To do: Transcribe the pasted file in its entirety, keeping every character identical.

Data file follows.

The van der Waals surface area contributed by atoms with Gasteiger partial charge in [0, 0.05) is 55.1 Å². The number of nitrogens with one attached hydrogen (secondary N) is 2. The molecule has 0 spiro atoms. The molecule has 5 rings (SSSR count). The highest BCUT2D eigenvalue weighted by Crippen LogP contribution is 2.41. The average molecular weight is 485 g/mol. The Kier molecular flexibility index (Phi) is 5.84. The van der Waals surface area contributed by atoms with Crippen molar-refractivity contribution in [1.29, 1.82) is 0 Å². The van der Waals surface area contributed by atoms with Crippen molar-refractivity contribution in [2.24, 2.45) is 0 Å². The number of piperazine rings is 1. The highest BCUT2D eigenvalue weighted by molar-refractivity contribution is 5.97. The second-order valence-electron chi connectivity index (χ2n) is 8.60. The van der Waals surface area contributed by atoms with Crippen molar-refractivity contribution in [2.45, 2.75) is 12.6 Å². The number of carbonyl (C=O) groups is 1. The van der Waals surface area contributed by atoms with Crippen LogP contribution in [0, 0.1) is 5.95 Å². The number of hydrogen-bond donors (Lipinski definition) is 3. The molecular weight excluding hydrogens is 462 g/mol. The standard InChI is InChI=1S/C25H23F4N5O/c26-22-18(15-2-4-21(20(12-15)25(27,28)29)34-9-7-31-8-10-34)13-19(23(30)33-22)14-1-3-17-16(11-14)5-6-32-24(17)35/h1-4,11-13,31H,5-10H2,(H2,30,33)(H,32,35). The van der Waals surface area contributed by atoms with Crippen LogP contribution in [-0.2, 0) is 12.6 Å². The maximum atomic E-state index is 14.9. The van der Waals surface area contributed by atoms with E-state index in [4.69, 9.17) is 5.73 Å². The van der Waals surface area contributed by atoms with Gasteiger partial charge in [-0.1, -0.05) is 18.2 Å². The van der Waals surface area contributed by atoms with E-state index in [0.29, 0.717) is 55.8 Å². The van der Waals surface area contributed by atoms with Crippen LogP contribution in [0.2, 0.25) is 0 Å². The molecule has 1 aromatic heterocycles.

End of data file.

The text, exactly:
The van der Waals surface area contributed by atoms with Gasteiger partial charge in [0, 0.05) is 55.1 Å². The number of nitrogens with one attached hydrogen (secondary N) is 2. The molecule has 0 spiro atoms. The molecule has 5 rings (SSSR count). The highest BCUT2D eigenvalue weighted by Crippen LogP contribution is 2.41. The average molecular weight is 485 g/mol. The Kier molecular flexibility index (Phi) is 5.84. The van der Waals surface area contributed by atoms with Crippen molar-refractivity contribution in [1.29, 1.82) is 0 Å². The van der Waals surface area contributed by atoms with Crippen molar-refractivity contribution in [2.24, 2.45) is 0 Å². The number of piperazine rings is 1. The highest BCUT2D eigenvalue weighted by molar-refractivity contribution is 5.97. The second-order valence-electron chi connectivity index (χ2n) is 8.60. The van der Waals surface area contributed by atoms with Crippen molar-refractivity contribution in [2.45, 2.75) is 12.6 Å². The number of carbonyl (C=O) groups is 1. The van der Waals surface area contributed by atoms with Crippen LogP contribution in [0, 0.1) is 5.95 Å². The number of hydrogen-bond donors (Lipinski definition) is 3. The molecular weight excluding hydrogens is 462 g/mol. The standard InChI is InChI=1S/C25H23F4N5O/c26-22-18(15-2-4-21(20(12-15)25(27,28)29)34-9-7-31-8-10-34)13-19(23(30)33-22)14-1-3-17-16(11-14)5-6-32-24(17)35/h1-4,11-13,31H,5-10H2,(H2,30,33)(H,32,35). The van der Waals surface area contributed by atoms with Crippen LogP contribution in [-0.2, 0) is 12.6 Å². The maximum atomic E-state index is 14.9. The van der Waals surface area contributed by atoms with E-state index in [4.69, 9.17) is 5.73 Å². The van der Waals surface area contributed by atoms with Gasteiger partial charge in [-0.1, -0.05) is 18.2 Å². The van der Waals surface area contributed by atoms with E-state index in [0.29, 0.717) is 55.8 Å². The van der Waals surface area contributed by atoms with Crippen LogP contribution in [0.2, 0.25) is 0 Å². The molecule has 1 aromatic heterocycles.